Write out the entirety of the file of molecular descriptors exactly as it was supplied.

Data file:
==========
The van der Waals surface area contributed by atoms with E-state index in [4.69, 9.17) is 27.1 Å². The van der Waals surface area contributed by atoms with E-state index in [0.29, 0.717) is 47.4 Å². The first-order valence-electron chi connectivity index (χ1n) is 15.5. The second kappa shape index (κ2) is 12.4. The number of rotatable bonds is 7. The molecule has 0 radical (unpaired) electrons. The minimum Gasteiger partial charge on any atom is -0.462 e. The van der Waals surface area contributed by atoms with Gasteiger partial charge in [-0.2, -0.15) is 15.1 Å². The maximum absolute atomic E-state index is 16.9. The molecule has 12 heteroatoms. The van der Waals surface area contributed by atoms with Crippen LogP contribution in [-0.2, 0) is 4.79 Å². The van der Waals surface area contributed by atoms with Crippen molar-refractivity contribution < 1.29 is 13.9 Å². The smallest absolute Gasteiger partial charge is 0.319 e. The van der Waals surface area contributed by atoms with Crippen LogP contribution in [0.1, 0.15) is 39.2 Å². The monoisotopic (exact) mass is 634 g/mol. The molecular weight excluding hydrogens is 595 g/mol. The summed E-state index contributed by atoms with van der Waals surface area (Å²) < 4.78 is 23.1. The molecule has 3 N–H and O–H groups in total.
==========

The van der Waals surface area contributed by atoms with E-state index in [4.69, 9.17) is 27.1 Å². The van der Waals surface area contributed by atoms with E-state index in [0.29, 0.717) is 47.4 Å². The first-order valence-electron chi connectivity index (χ1n) is 15.5. The second kappa shape index (κ2) is 12.4. The number of rotatable bonds is 7. The molecule has 0 radical (unpaired) electrons. The minimum Gasteiger partial charge on any atom is -0.462 e. The van der Waals surface area contributed by atoms with Gasteiger partial charge in [-0.2, -0.15) is 15.1 Å². The maximum absolute atomic E-state index is 16.9. The molecule has 12 heteroatoms. The van der Waals surface area contributed by atoms with Crippen LogP contribution in [-0.2, 0) is 4.79 Å². The van der Waals surface area contributed by atoms with Crippen molar-refractivity contribution < 1.29 is 13.9 Å². The smallest absolute Gasteiger partial charge is 0.319 e. The van der Waals surface area contributed by atoms with Crippen LogP contribution in [0.1, 0.15) is 39.2 Å². The monoisotopic (exact) mass is 634 g/mol. The molecular weight excluding hydrogens is 595 g/mol. The summed E-state index contributed by atoms with van der Waals surface area (Å²) < 4.78 is 23.1. The molecule has 3 N–H and O–H groups in total.